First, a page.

New Oxford in Adams County, Pennsylvania — The American Northeast (Mid-Atlantic)
Erected 1947 by Pennsylvania Historical and Museum Commission.
Location. 39° 51.711′ N, 77° 4.142′ W. Marker is in New Oxford, Pennsylvania, in Adams County. Marker is on York Road (U.S. 30), on the right when traveling east. Touch for map. Located east of Turkey Lane. Marker is in this post office area: New Oxford PA 17350, United States of America.
Other nearby markers. At least 8 other markers are within 5 miles of this marker, measured as the crow flies. Road Versus Rail (approx. half a mile away); Gettysburg Campaign (approx. half a mile away); a different marker also named Gettysburg Campaign (approx. 2.1 miles away); a different marker also named Gettysburg Campaign (approx. 4.7 miles away); The Beginning of the Lincoln Highway (approx. 4.8 miles away); John Abbott (approx. 4.8 miles away); Army of the Potomac (approx. 5.1 miles away); Jacob Grass Hotel (approx. 5.1 miles away). Touch for a list and map of all markers in New Oxford.
Regarding Conewago Chapel. National Register of Historic Places:
Conewago Chapel (added
♦ Also known as Basilica of the Sacred Heart of Jesus
♦ 3 mi. NW of Hanover, Conewago Township , Hanover
♦ Historic Significance: Architecture/Engineering, Event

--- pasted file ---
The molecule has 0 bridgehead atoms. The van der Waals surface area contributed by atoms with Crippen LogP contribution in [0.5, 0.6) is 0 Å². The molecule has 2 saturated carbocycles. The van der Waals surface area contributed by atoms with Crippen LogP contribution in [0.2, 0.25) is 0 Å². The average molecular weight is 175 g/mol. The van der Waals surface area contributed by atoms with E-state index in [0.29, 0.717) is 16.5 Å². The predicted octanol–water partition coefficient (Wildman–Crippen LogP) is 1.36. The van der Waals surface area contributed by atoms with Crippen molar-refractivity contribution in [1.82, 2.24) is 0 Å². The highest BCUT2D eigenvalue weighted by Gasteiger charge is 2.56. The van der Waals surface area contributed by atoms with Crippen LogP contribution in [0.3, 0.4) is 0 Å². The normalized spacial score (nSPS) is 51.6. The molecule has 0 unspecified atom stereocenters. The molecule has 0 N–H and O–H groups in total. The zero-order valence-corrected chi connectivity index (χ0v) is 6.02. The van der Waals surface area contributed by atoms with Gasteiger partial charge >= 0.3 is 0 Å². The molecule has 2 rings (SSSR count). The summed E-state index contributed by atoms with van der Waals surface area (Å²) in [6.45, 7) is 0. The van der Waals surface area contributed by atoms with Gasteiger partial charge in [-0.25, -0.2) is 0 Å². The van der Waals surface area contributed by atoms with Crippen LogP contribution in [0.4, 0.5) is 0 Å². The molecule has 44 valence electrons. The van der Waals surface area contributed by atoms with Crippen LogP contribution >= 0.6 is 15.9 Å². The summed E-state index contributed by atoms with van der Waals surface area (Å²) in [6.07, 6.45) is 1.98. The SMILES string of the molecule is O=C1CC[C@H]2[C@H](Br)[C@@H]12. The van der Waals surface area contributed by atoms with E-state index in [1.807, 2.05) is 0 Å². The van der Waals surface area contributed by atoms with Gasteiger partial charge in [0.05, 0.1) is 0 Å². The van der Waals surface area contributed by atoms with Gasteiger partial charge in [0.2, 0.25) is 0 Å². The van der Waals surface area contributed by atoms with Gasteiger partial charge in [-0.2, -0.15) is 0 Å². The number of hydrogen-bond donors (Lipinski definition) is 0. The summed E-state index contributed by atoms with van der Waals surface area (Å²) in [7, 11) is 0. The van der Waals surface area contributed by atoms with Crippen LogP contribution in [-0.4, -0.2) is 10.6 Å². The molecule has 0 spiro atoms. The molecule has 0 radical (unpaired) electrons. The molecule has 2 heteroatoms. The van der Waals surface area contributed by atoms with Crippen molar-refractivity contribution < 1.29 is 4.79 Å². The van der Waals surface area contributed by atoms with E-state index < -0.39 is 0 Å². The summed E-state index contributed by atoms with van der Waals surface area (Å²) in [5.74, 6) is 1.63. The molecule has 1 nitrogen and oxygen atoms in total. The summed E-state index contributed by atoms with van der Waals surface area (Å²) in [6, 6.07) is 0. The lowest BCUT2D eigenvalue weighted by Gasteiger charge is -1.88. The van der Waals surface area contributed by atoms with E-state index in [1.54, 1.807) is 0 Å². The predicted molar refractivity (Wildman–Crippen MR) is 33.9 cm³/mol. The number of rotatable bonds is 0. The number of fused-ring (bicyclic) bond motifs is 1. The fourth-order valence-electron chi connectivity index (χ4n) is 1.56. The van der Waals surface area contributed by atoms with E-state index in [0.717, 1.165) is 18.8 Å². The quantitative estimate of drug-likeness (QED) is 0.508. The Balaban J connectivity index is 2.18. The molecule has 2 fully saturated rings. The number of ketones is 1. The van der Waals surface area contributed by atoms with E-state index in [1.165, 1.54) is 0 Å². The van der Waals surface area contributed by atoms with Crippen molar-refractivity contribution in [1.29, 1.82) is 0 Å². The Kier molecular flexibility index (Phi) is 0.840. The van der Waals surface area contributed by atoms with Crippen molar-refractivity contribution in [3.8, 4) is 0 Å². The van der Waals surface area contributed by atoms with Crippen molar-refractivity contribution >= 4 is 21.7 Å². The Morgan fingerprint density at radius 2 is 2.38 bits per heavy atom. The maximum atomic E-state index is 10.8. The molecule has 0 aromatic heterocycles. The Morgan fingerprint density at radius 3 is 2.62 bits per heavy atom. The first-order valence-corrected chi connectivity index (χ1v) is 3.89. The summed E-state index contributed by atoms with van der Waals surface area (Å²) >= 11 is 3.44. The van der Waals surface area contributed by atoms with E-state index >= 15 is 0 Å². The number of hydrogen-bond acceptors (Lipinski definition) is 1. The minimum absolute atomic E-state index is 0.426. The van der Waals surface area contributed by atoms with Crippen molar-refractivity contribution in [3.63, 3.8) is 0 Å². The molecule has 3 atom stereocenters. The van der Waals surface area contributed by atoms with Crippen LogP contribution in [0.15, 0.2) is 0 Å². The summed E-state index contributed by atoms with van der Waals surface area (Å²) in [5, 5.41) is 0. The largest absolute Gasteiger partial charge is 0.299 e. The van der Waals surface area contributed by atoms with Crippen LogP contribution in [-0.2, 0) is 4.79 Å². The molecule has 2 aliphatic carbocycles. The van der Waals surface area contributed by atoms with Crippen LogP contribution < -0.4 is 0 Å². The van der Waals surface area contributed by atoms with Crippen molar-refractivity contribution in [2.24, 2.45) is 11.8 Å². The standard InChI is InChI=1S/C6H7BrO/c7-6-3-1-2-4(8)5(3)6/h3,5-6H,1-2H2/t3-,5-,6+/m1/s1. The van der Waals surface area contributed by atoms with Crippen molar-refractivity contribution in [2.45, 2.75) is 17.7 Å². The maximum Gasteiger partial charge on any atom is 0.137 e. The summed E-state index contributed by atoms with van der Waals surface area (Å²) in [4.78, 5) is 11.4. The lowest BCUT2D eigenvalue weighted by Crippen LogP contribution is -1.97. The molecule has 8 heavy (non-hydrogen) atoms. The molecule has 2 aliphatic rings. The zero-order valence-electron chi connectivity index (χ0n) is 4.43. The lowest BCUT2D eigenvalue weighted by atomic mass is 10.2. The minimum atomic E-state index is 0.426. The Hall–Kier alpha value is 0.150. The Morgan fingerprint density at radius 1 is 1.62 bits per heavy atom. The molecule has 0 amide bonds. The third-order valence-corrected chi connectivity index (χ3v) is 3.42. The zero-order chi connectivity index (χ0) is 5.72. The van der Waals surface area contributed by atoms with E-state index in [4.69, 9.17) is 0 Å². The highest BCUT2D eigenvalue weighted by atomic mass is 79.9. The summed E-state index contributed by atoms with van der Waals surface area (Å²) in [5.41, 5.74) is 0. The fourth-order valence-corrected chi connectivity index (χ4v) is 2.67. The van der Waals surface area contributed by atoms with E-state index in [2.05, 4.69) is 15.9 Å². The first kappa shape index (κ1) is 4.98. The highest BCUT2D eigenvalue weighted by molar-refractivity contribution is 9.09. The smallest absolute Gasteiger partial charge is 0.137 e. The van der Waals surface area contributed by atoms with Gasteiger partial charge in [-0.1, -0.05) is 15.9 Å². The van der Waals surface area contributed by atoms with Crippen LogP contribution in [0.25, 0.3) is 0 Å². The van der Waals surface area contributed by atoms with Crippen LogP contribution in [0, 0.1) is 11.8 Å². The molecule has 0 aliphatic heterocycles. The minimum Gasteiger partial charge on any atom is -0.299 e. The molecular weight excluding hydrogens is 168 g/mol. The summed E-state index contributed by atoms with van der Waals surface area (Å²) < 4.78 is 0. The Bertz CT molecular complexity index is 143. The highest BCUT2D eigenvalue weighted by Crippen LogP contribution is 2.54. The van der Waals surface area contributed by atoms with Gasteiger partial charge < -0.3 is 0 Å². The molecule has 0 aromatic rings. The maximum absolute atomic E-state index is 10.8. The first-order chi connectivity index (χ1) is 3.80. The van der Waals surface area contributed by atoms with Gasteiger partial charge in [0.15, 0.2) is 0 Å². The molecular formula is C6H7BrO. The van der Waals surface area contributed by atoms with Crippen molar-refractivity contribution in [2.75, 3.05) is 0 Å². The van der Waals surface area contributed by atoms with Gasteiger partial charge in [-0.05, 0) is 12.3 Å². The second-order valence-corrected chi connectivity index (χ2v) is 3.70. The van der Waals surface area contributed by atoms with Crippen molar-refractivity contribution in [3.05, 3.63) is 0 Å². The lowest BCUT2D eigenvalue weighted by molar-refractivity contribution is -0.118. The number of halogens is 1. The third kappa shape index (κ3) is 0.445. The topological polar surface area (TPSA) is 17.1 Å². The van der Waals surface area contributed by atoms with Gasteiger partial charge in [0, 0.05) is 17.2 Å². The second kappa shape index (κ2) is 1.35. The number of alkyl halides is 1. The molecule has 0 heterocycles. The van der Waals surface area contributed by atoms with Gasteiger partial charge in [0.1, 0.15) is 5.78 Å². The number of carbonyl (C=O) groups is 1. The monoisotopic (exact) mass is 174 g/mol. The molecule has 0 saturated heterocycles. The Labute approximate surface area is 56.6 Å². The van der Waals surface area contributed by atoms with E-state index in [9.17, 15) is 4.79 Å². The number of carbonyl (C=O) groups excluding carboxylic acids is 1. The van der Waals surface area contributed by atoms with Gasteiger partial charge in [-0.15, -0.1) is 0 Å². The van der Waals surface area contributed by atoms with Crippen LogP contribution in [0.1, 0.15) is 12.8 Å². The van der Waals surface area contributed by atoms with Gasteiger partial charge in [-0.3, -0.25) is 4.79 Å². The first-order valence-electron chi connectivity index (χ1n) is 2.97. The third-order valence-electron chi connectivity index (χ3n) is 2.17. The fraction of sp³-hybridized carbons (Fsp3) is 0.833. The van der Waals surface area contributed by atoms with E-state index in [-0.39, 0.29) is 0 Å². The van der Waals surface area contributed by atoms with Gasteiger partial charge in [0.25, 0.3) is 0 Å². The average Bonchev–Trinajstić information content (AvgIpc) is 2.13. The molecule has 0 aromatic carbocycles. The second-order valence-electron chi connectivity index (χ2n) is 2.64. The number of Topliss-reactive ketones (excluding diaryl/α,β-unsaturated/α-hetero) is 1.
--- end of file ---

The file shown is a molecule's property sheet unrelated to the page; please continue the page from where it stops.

♦ Architect, builder, or engineer: Unknown
♦ Architectural Style: Federal
♦ Area of Significance: Architecture, Religion
♦ Period of Significance: 1850-1874, 1750-1799
♦ Historic Function: Religion
♦ Historic Sub-function: Religious Structure
♦ Current Function: Religion
♦ Current Sub-function: Religious Structure
Categories. • Churches & Religion •
Credits. This page was last revised on June 16, 2016. This page originally submitted on July 12, 2011, by Mike Stroud of Bluffton, South Carolina. This page has been viewed 864 times since then and 31 times this year. Photos: 1, 2, 3. submitted on July 12, 2011, by Mike Stroud of Bluffton, South Carolina. 4. submitted on July 13, 2011, by Mike Stroud of Bluffton, South Carolina. 5. submitted on August 13, 2011, by Henry T. McLin of Hanover, Pennsylvania.